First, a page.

For example, people who have suffered an ABI often have difficulties regaining speech, particularly if the trauma happened on the left side of the brain, the side that controls speech and comprehension. Music areas are located on both sides of the brain, and music can be used to bypass the language channels that have been damaged. This “backdoor” approach has been used to teach those suffering an ABI or a stroke to regain their control of speech, often by means of singing familiar songs.
Therapists and physicians now use music in rehabilitation in ways that are not only backed up by clinical research findings but also supported by an understanding of some of the mechanisms of music and brain function.
In 2011, American congresswoman Gabby Giffords suffered an TBI after an assassination attempt on her life. Five weeks later, she was experiencing a challenging time relearning how to talk as she attempted to recall words for certain objects. A therapist implemented a program of music therapy and from then on, her progress skyrocketed. Nineteen months later, in September 2012, Gabby was able to walk on stage at the Democratic National Convention to address the delegates. And just two months after that, she met her assailant face –to- face in the courtroom where he was sentenced to life imprisonment.
The power of music in brain injury rehabilitation is two-fold –
It provides unconditional emotional support and enjoyment for an ABI survivor
From a medical perspective, it’s proving to play a significant role in the healing process of brain injuries.
Songs that instill a sense of strength and survival take on a special meaning for those with the affects of brain injury.
Here’s a list of 15 – in no particular order – with just this theme – compiled especially for Brain Injury Awareness Month – ENJOY!
Heal the World – Michael Jackson
From Michael Jackson’s 1991 album Dangerous, the uplifting Heal the World was the song he was most proud to have written.
Carry On – Olivia Holt
This song released in 2014 by actor and singer Olivia Holt explains that life is full of challenges and that we must make the best of them by simply carrying on.
It’s Gonna be Alright – Sara Groves
This song by American contemporary Christian singer Sara Groves was included on her 2005 CD Add to the Beauty, its lyrics offer words of reassurance to those facing hard times.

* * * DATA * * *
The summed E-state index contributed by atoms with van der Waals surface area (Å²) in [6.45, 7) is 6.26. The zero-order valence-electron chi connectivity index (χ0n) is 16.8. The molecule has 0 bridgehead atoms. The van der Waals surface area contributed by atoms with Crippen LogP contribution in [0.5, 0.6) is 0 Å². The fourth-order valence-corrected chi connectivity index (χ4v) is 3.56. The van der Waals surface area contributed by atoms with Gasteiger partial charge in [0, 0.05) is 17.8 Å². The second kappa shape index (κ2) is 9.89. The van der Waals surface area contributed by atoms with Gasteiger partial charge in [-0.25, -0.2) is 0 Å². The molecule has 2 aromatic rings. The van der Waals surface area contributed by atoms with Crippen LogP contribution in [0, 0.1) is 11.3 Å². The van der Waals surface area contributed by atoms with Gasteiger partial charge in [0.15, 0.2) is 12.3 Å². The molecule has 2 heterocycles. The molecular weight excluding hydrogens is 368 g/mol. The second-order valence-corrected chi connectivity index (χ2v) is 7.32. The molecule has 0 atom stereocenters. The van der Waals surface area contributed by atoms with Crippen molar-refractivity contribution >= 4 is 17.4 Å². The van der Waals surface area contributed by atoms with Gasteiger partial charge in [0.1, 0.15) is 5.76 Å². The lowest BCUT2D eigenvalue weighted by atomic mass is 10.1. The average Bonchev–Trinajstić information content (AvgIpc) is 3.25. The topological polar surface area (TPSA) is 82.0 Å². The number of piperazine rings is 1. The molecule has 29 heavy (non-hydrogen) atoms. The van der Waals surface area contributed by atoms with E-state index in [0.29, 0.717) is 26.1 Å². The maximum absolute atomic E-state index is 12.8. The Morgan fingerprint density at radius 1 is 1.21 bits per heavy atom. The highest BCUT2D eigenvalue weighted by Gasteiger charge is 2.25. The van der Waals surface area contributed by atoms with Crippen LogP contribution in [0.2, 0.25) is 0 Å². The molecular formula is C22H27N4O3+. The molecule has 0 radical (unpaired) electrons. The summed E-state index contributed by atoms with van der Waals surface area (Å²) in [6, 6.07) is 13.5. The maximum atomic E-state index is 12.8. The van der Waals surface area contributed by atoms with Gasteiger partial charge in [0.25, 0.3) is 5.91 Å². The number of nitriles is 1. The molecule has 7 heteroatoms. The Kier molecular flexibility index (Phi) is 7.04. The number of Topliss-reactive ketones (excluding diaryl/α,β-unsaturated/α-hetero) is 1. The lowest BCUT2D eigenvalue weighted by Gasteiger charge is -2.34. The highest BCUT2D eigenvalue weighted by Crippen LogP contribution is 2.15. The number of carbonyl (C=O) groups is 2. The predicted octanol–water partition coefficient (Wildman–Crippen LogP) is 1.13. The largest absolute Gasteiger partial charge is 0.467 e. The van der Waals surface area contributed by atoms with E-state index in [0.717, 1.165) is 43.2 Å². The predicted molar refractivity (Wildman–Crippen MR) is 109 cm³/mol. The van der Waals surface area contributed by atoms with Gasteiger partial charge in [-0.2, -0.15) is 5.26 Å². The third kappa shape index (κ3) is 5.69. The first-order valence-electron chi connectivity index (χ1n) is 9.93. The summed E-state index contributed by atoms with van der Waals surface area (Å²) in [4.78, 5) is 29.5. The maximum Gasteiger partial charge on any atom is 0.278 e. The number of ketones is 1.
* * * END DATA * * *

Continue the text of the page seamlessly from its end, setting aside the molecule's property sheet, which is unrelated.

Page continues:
The Climb – Miley Cyrus
Written for the 2009 film Hanna Montana,The Climb focuses not only on overcoming adversity but recognizing the merit in dealing with struggle. Try not to get too distracted by Cyrus’ back-in-the-day G-Rated appearance.
Hall of Fame –The Script ft. will.i.am
The lead single from The Script’s third studio album #3,Hall of Fame also features hip-hop artist will.i.am and focuses on following dreams and achieving greatness in yourself.
Don’t Give Up – Peter Gabriel and Kate Bush
Inspired by the depression-era photographs of Dorothea Lange, Peter Gabriel wrote this song in 1986 and recorded it with Kate Bush for his CD So.
Ain’t no Mountain High enough- Marvin Gaye and Tammi Terrell
This classic from 1967 with Marvin Gaye and Tammi Terrell relates the timeless message that having a special person we can depend on is paramount.
Brave – Sara Bareilles
Written by the American singer-songwriter Sara Bareilles, Brave appeared in her fourth studio album The Blessed Unrest and deals with having enough courage to say what you think and the importance of being yourself.
Hey World (Don’t Give Up) – Michael Franti & Spearhead
Musician, filmmaker and humanitarian Michael Franti wrote this song about holding on in hard times and remembering that all things are possible.
So Small – Carrie Underwood
So Small was the first single from Carrie Underwood’s second studio album, Carnival Ride, released during the summer of 2007. In her own words, “it’s a feeling song on how people invest so much of their time and energy into things that aren’t really important, and how they don’t really realize it until it’s too late.”
Go the Distance – Michael Bolton
Written for Disney’s 1997 animated feature film, Hercules, Go the Distance focuses on reaching a goal while facing obstacles and the power of persistence.
Don’t Stop Believin’ – Journey
Journey’s classic anthem from 1981 relates that no matter how difficult the circumstances we may find ourselves in, the solution is simple – never give up!
Not Afraid – Eminem